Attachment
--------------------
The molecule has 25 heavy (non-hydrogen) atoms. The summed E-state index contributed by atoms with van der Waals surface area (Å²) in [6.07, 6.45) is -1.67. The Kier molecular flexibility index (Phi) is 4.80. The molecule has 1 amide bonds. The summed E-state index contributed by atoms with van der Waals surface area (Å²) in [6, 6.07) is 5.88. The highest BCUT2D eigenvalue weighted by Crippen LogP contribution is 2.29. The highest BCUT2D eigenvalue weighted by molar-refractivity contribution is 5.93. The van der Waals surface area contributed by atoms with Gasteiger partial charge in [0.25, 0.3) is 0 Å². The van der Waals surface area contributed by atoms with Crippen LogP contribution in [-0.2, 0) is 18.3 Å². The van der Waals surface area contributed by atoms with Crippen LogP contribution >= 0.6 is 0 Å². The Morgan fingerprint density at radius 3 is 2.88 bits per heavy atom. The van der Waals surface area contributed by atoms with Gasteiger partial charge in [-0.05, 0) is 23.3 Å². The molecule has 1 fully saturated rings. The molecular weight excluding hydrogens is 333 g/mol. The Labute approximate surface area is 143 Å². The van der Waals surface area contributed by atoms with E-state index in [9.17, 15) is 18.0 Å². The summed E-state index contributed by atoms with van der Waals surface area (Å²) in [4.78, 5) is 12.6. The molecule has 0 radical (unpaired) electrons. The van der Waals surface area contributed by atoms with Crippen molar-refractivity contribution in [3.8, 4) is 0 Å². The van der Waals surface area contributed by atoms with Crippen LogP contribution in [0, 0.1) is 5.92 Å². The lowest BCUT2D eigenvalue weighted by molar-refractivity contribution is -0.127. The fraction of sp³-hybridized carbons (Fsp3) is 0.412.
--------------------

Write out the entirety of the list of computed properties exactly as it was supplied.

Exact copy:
The molecule has 25 heavy (non-hydrogen) atoms. The summed E-state index contributed by atoms with van der Waals surface area (Å²) in [6.07, 6.45) is -1.67. The Kier molecular flexibility index (Phi) is 4.80. The molecule has 1 amide bonds. The summed E-state index contributed by atoms with van der Waals surface area (Å²) in [6, 6.07) is 5.88. The highest BCUT2D eigenvalue weighted by Crippen LogP contribution is 2.29. The highest BCUT2D eigenvalue weighted by molar-refractivity contribution is 5.93. The van der Waals surface area contributed by atoms with Gasteiger partial charge in [0.25, 0.3) is 0 Å². The van der Waals surface area contributed by atoms with Crippen LogP contribution in [-0.2, 0) is 18.3 Å². The van der Waals surface area contributed by atoms with Crippen LogP contribution >= 0.6 is 0 Å². The Morgan fingerprint density at radius 3 is 2.88 bits per heavy atom. The van der Waals surface area contributed by atoms with Gasteiger partial charge in [-0.05, 0) is 23.3 Å². The molecule has 1 fully saturated rings. The molecular weight excluding hydrogens is 333 g/mol. The Labute approximate surface area is 143 Å². The van der Waals surface area contributed by atoms with E-state index in [9.17, 15) is 18.0 Å². The summed E-state index contributed by atoms with van der Waals surface area (Å²) in [4.78, 5) is 12.6. The molecule has 0 radical (unpaired) electrons. The van der Waals surface area contributed by atoms with Crippen molar-refractivity contribution in [3.8, 4) is 0 Å². The van der Waals surface area contributed by atoms with Crippen LogP contribution in [0, 0.1) is 5.92 Å². The lowest BCUT2D eigenvalue weighted by molar-refractivity contribution is -0.127. The fraction of sp³-hybridized carbons (Fsp3) is 0.412.